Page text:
NIWA climate scientist David Wratt is on record in this week's Listener magazine defending the UN IPPC's work.
Perhaps he could defend the IPCC position in the graph below. The IPCC claims Scandinavian temperature anomalies are higher than ever. The real data shows Scandinavia is back where it was in the 1930s, and it includes a mysterious downward trend in the 20th century that appears to be missing from the IPCC version.
I realise David is not personally responsible for this, but he continues to nail his colours to the IPCC mast as its local defender-in-chief:
Depicting a cause-and-effect scenario that spans thousands of miles, a scientist at Scripps Institution of Oceanography at UC San Diego and his collaborators discovered that ocean waves originating along the Pacific coasts of North and South America impact Antarctic ice shelves and could play a role in their catastrophic collapse.
Image: Joe Harrigan
Peter Bromirski of Scripps Oceanography is the lead scientist in a new study published in the journal Geophysical Research Letters that describes how storms over the North Pacific Ocean may be transferring enough wave energy to destabilize Antarctic ice shelves. The California Department of Boating and Waterways and the National Science Foundation supported the study.
According to Bromirski, storm-driven ocean swells travel across the Pacific Ocean and break along the coastlines of North and South America, where they are transformed into very long-period ocean waves called "infragravity waves" that travel vast distances to Antarctica.
Bromirski, along with coauthors Olga Sergienko of Princeton University and Douglas MacAyeal of the University of Chicago, propose that the southbound travelling infragravity waves "may be a key mechanical agent that contributes to the production and/or expansion of the pre-existing crevasse fields on ice shelves," and that the infragravity waves also may provide the trigger necessary to initiate the collapse process.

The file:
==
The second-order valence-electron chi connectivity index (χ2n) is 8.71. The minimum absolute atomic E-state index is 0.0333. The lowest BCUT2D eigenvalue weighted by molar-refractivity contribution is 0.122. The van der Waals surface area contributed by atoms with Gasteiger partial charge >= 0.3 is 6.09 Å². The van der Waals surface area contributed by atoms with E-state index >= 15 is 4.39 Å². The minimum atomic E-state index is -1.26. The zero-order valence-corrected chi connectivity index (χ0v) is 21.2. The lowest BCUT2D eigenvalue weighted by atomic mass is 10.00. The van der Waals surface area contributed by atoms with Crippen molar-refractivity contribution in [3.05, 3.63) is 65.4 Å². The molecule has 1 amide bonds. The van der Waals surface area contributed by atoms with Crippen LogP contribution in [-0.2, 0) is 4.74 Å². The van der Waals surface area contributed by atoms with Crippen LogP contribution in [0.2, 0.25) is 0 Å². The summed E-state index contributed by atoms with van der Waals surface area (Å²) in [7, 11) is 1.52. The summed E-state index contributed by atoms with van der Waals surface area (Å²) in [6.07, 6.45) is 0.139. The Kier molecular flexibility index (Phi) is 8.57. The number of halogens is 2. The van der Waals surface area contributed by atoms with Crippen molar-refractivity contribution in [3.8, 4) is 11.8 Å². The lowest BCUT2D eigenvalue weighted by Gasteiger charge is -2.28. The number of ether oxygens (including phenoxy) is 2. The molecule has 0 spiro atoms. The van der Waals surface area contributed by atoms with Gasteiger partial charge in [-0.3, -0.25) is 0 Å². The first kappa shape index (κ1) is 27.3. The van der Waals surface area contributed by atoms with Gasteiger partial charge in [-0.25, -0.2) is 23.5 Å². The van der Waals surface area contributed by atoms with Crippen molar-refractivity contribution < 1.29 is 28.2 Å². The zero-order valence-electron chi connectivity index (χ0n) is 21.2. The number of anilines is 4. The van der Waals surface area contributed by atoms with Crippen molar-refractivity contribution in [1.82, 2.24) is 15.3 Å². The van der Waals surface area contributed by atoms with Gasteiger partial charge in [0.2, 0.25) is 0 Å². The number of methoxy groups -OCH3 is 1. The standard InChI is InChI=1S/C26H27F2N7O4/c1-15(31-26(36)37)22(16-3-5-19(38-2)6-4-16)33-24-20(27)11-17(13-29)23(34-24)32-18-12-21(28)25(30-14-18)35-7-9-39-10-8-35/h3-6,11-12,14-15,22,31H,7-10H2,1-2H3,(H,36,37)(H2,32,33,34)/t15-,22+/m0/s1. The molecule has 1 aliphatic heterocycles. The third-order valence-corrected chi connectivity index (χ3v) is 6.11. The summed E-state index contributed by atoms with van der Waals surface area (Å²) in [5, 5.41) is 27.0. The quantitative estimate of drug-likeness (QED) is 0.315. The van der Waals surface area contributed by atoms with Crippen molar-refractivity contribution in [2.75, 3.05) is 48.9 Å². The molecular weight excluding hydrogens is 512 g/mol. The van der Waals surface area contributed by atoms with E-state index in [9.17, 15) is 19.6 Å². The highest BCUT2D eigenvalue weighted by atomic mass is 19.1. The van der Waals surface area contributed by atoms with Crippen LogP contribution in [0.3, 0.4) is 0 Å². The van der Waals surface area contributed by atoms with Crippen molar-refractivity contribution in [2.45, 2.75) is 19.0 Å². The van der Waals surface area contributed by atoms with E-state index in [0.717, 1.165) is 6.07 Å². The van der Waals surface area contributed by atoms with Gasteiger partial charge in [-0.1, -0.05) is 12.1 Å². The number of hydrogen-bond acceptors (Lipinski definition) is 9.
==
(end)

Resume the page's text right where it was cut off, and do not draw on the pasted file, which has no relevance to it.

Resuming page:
The researchers used seismic data collected on the Ross Ice Shelf to identify signals generated by infragravity waves that originated along the Northern California and British Columbia coasts, and modeled how much stress an ice shelf suffers in response to infragravity wave impacts. Bromirski said only recently has technology advanced to allow scientists to deploy seismometers for the extended periods on the ice shelf needed to capture such signals.
The study found that each of the Wilkins Ice Shelf breakup events in 2008 coincided with the estimated arrival of infragravity waves. The authors note that such waves could affect ice shelf stability by opening crevasses, reducing ice integrity through fracturing and initiating a collapse. "(Infragravity waves) may produce ice-shelf fractures that enable abrupt disintegration of ice shelves that are also affected by strong surface melting," the authors note in the paper.
Whether increased infragravity wave frequency and energy induced by heightened storm intensity associated with climate change ultimately contribute to or trigger ice shelf collapse is an open question at this point, said Bromirski. More data from Antarctica are needed to make such a connection, he said.
In separate research published last year, Bromirski and Peter Gerstoft of Scripps Oceanography showed that infragravity waves along the West Coast also generate a curious "hum"-subsonic noise too low for humans to hear (see Scripps explorations story Earth Sounds from Central America).